The student newspaper at the University of Texas won’t have to reduce publication from five days a week to four — at least for now. But continued decline in advertising revenue could force such changes in the future at The Daily Texan unless philanthropy and other sources of revenue fill the gap.
The board that oversees the Texan and other student media at UT voted unanimously Friday to retain the current publishing schedule for the fall and spring semesters and the once-a-week summer schedule. University administrators had proposed a four-day model and online-only publishing in the summer but said they weren’t wedded to the concept.
The Texas Student Media Board of Operating Trustees also cut student wages, as well as tuition reimbursements for student media managers, by 50 percent. The board also authorized the hiring of an additional advertising salespersons in hopes of boosting revenue.
Bottom line: Balancing the 2013-14 combined budget for the Texan, the Texas Travesty humor publication, the Cactus yearbook, KVRX 91.7 FM and Texas Student Television is expected to require an infusion of up to $150,000 from reserves. That, coupled with an expected deficit of about $150,000 this year, would reduce reserves to about $500,000.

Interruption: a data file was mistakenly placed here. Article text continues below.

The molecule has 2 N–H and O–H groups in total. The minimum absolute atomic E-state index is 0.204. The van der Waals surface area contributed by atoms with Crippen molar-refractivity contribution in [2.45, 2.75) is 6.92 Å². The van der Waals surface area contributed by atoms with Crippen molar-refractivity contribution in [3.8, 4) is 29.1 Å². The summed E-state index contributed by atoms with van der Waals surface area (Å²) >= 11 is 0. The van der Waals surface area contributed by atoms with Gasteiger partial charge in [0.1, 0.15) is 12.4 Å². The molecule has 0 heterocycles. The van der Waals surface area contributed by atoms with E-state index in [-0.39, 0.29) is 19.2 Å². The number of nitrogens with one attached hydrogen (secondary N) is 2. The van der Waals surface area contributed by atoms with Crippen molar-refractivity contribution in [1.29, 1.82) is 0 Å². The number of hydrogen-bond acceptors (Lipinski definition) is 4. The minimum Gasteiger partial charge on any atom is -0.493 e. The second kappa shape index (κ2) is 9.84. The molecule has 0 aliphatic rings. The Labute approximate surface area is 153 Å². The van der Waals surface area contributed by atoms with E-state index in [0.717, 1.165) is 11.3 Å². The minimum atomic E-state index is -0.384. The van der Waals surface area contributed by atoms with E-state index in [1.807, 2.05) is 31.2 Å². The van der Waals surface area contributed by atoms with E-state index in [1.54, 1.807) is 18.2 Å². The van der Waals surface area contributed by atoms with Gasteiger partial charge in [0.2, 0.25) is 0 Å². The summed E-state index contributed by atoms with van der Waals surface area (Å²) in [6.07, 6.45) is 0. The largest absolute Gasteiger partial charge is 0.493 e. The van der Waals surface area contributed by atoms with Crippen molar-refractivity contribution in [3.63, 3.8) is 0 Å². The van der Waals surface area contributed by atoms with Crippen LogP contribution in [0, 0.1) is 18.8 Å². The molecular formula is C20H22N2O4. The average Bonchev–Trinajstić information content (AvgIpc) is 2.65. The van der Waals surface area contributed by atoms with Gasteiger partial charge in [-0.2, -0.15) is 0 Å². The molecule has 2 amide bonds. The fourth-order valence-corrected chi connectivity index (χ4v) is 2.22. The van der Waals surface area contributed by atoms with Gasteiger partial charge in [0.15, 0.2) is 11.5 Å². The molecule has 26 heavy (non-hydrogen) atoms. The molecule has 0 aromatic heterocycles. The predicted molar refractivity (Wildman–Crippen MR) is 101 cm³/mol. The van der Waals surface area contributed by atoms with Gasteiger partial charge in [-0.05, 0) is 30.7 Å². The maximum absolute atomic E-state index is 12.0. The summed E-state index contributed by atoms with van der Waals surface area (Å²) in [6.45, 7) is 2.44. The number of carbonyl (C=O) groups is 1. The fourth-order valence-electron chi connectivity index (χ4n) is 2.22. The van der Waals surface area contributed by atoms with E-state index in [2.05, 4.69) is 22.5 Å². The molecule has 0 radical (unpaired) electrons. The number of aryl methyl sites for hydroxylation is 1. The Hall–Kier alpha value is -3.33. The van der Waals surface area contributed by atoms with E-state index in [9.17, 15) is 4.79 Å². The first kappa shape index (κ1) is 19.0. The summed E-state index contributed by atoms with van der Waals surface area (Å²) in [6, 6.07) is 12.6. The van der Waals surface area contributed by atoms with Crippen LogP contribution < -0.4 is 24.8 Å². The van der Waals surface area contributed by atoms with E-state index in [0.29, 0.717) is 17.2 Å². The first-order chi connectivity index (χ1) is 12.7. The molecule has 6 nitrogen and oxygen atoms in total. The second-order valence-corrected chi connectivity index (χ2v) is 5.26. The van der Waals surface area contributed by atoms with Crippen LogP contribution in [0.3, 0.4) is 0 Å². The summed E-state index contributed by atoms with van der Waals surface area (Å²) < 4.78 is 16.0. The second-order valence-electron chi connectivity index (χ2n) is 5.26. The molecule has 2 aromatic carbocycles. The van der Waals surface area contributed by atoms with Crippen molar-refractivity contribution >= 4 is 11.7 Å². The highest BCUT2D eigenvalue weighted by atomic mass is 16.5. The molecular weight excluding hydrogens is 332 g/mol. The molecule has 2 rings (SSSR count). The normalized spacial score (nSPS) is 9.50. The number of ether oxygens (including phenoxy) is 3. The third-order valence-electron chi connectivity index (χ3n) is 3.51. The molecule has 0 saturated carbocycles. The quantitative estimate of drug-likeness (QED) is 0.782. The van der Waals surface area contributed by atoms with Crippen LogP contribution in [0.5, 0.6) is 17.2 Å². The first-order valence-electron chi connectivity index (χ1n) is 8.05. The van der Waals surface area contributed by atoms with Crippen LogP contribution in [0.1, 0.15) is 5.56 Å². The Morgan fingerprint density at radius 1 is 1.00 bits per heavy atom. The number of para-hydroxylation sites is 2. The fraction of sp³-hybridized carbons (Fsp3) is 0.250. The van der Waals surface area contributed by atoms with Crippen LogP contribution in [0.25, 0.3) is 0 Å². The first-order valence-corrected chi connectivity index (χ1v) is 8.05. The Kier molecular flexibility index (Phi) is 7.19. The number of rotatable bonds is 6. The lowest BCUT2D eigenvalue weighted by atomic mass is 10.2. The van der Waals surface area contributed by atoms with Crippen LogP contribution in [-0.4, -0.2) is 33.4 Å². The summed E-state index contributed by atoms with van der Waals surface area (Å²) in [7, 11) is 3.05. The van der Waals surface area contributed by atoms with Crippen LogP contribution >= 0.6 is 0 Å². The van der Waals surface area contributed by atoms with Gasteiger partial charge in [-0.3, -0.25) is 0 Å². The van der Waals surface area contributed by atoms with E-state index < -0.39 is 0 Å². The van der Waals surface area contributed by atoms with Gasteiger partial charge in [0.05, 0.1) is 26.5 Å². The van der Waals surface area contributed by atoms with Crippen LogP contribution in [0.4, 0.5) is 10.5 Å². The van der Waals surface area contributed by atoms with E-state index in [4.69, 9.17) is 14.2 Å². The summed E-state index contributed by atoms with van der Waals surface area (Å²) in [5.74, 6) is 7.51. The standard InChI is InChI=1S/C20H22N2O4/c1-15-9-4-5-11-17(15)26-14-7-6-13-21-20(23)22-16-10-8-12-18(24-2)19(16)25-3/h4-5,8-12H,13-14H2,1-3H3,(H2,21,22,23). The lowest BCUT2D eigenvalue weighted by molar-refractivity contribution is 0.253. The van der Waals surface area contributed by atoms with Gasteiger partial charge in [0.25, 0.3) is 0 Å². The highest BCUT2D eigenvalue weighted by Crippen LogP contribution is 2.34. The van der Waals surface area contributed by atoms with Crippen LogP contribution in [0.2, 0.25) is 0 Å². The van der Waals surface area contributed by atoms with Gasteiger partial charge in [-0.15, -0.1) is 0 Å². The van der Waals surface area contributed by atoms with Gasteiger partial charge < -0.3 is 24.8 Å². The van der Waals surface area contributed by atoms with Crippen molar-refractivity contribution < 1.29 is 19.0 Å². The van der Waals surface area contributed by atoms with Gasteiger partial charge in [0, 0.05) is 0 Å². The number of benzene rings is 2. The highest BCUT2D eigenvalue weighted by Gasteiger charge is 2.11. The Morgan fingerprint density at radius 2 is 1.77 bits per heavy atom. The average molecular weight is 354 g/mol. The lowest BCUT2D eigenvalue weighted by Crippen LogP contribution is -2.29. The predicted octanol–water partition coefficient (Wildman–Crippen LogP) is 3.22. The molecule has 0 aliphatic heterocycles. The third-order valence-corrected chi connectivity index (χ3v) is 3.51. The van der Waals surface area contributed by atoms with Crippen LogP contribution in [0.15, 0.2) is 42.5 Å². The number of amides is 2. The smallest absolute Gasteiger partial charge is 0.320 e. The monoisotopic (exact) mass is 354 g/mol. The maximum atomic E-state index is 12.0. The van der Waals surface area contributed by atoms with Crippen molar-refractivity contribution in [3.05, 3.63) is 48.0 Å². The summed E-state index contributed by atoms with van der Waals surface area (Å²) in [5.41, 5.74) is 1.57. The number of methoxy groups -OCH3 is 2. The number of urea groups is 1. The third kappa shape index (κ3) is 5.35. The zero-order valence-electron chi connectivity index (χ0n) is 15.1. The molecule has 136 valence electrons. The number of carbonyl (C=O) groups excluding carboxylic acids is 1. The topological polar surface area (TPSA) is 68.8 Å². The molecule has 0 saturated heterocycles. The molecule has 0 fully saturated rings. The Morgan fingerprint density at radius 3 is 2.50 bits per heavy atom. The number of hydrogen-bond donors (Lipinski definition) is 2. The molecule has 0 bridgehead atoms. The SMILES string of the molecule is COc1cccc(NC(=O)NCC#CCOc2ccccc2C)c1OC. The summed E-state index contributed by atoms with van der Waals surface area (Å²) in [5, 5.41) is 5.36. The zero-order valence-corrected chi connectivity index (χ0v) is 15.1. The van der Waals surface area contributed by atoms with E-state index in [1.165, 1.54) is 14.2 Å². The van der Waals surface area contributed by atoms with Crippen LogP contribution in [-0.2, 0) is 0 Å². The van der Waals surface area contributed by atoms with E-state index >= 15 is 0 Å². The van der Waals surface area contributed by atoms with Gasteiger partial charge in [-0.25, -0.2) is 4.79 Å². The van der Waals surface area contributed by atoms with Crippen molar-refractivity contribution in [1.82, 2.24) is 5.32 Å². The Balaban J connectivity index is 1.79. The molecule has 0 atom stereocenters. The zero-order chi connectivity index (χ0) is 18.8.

“There are no good decisions here,” said Jalah Goette, director of student publications, during the runup to the vote. “This is a reflection of the changing industry.”
The board’s meeting on the UT campus was punctuated by an announcement by Doug Warren, editorial adviser to The Daily Texan, that he had previously submitted his resignation and expects to leave in June. He told the American-Statesman he was displeased with discord among board members and university officials and said he plans to finish building his house in Maine.
Students and faculty members who serve on the board agreed that it’s essential to tap alumni — many of whom objected to cutting back on publication of the Texan — for donations, as well as guidance in navigating financial challenges and developing a more robust website for the Texan.
The paper began publishing in 1900 and went to five days a week in 1913.